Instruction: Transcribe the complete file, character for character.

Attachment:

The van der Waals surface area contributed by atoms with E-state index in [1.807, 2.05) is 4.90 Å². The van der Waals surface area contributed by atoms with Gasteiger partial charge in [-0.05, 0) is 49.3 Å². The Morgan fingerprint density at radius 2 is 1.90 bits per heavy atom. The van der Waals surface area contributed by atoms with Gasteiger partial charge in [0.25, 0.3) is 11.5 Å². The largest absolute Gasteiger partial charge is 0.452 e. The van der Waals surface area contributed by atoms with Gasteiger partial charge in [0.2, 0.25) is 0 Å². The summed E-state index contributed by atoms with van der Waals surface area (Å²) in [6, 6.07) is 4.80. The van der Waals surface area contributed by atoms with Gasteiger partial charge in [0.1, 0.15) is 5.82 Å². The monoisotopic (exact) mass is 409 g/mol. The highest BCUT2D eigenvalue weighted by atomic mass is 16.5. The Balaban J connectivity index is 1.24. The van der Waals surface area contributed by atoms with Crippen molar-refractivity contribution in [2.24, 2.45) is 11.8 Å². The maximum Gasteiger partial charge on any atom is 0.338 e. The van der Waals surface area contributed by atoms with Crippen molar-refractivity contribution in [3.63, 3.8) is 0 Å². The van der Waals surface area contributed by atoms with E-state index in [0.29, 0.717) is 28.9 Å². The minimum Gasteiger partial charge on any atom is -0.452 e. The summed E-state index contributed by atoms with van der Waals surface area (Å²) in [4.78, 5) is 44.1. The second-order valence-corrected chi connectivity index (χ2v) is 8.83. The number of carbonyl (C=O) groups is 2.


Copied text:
The van der Waals surface area contributed by atoms with E-state index in [1.807, 2.05) is 4.90 Å². The van der Waals surface area contributed by atoms with Gasteiger partial charge in [-0.05, 0) is 49.3 Å². The Morgan fingerprint density at radius 2 is 1.90 bits per heavy atom. The van der Waals surface area contributed by atoms with Gasteiger partial charge in [0.25, 0.3) is 11.5 Å². The largest absolute Gasteiger partial charge is 0.452 e. The van der Waals surface area contributed by atoms with Gasteiger partial charge in [0.2, 0.25) is 0 Å². The summed E-state index contributed by atoms with van der Waals surface area (Å²) in [6, 6.07) is 4.80. The van der Waals surface area contributed by atoms with Gasteiger partial charge in [0.1, 0.15) is 5.82 Å². The monoisotopic (exact) mass is 409 g/mol. The highest BCUT2D eigenvalue weighted by atomic mass is 16.5. The Balaban J connectivity index is 1.24. The van der Waals surface area contributed by atoms with Crippen molar-refractivity contribution in [2.24, 2.45) is 11.8 Å². The maximum Gasteiger partial charge on any atom is 0.338 e. The van der Waals surface area contributed by atoms with Crippen molar-refractivity contribution in [3.63, 3.8) is 0 Å². The van der Waals surface area contributed by atoms with E-state index in [0.29, 0.717) is 28.9 Å². The minimum Gasteiger partial charge on any atom is -0.452 e. The summed E-state index contributed by atoms with van der Waals surface area (Å²) in [4.78, 5) is 44.1. The second-order valence-corrected chi connectivity index (χ2v) is 8.83. The number of carbonyl (C=O) groups is 2.